Starting in March this year Hyundai will start producing the Kona Electric in its Czech manufacturing plant to supply the European market. With growing demand for electric cars from European consumers and stricter EU emissions regulations for automakers starting this year, Hyundai’s decision to increase production and reduce delivery times isn’t a surprise.
Let’s see the press release.
Starting in March 2020, the company will introduce the Kona Electric in its Czech manufacturing plant, as well as increasing existing supply from its Ulsan plant in South Korea. This will drastically reduce delivery times for customers in Europe.
The decision to additionally produce the Kona Electric in Europe was made in order to better serve Hyundai’s European customers. Since going on sale in 2018, demand for the Kona Electric has surpassed expectations, and the increased capacity is intended to keep up with rising demand.
For 2020, Hyundai will provide over 80,000 units of zero-emission vehicles to European customers, including Kona Electric, IONIQ Electric and the NEXO fuel cell car. With this development, Hyundai expects to become the biggest provider of zero-emission vehicles in Europe in 2020.
Korean automakers such as Hyundai and Kia have been constantly criticized by European customers of having extremely long delivery times for electric cars. Nonetheless, it’s also recognized by the EV community that the Korean automakers produce some of the best electric cars now available such as the Kia e-Soul, Kia e-Niro, Hyundai IONIQ Electric and Hyundai Kona Electric.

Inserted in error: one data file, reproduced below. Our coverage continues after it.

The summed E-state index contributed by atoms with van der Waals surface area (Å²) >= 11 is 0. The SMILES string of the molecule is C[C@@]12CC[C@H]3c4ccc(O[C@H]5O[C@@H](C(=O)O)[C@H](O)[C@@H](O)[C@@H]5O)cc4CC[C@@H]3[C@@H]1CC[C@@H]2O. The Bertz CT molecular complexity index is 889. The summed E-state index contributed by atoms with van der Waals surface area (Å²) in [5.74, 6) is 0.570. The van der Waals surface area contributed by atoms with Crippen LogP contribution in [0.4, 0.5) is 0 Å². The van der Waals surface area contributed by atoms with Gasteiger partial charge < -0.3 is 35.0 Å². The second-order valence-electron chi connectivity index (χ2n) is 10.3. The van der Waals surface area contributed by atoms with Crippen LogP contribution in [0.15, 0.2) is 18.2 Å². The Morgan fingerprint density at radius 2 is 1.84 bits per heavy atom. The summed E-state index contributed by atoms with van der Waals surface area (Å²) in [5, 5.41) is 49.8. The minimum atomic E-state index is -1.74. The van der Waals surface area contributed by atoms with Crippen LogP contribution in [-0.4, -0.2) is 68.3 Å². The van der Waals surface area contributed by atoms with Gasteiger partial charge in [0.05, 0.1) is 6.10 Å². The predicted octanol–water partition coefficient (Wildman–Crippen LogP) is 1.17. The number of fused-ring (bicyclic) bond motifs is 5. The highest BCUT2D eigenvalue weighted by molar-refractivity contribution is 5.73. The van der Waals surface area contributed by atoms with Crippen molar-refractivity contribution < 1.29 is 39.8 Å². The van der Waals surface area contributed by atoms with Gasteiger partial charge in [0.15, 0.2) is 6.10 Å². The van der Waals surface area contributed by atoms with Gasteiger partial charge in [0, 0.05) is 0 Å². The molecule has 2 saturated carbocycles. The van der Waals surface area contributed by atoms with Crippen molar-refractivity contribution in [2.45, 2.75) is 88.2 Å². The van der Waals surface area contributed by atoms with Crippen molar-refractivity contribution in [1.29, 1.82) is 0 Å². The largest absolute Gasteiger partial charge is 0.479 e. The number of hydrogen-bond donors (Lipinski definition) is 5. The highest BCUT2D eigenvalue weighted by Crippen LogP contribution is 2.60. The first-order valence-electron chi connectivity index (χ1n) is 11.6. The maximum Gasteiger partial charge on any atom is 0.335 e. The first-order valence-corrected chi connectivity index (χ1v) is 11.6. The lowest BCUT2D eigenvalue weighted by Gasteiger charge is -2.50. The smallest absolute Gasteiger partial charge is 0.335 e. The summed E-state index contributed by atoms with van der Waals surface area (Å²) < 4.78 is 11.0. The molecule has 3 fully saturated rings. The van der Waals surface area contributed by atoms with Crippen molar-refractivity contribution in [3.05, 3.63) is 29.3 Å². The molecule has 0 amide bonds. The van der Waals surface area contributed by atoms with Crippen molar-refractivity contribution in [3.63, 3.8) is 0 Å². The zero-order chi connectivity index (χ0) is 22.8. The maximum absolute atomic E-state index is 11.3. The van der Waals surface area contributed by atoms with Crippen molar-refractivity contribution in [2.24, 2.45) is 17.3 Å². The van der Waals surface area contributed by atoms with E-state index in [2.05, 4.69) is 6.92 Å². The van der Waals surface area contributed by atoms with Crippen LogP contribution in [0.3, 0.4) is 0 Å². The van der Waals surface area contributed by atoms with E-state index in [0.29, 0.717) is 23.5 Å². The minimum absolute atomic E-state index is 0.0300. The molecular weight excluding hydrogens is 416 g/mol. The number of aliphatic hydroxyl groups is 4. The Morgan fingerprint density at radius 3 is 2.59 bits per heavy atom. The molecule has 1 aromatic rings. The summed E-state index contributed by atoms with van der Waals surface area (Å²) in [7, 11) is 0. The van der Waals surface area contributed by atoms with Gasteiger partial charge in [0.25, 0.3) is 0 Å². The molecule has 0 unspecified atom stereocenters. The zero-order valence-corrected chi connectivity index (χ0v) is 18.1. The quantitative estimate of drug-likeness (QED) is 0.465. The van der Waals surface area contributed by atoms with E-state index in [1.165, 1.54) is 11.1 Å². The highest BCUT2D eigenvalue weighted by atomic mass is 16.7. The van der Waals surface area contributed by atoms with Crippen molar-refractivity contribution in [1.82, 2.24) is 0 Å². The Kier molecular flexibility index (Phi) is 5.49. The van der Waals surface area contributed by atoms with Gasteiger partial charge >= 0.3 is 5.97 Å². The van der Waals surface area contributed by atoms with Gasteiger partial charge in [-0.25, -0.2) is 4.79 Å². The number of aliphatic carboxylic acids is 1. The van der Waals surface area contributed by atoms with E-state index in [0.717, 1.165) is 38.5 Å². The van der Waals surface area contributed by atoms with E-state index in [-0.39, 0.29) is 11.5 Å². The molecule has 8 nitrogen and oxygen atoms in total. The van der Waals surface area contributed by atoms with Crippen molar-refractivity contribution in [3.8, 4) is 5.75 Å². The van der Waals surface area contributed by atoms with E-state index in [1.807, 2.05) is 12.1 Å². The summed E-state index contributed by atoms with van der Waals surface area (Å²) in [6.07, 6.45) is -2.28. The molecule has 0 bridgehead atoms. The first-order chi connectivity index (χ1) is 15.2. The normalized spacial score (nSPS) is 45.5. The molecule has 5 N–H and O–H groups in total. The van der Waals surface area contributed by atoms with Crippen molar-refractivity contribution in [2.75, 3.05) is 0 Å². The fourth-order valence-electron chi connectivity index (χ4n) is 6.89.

We are listening to our customers and have made this decision in order to meet the growing demand for our electric vehicles. With more and more people becoming concerned about the impact of their choice of car on the environment, we see a huge potential for EVs in the European market. This reflects our progressive mindset and will reinforce our position as a leader in future mobility.
Said Dong Woo Choi, President and CEO of Hyundai Motor Europe HQ.
The Hyundai Kona Electric is a hatchback with a WLTP range of 482 km (300 miles) that strongly appeals to the European market. Hyundai could have made it the best selling electric hatchback in Europe last year if it wanted to.
However, this year it’ll more difficult to achieve that feat, since it’ll have the competition of the new Renault ZOE, PEUGEOT e-208, Opel Corsa-e and Volkswagen ID. 3.
The Tesla Model 3 is an electric sedan that was clearly designed for the North American market and still managed to be the best selling electric car in Europe last year with almost 100.000 units sold. Tesla won the title, not only because the Tesla Model 3 is indeed a great car, but mostly because the legacy automakers didn’t offer appealing alternatives.
Anyway, starting this year Europeans will have the possibility to order good electric cars in the hatchback form – which they prefer – without suffering from extremely long waiting times. However, I think that legacy automakers will only increase the production of electric cars to minimal levels, enough to avoid EU emissions fines. We won’t see legacy automakers producing enough electric cars to challenge Tesla until 2022. In 2022 Volkswagen could take the lead with the ID. brand…
What do you think? When will legacy automakers catch up with Tesla? Before or after 2022?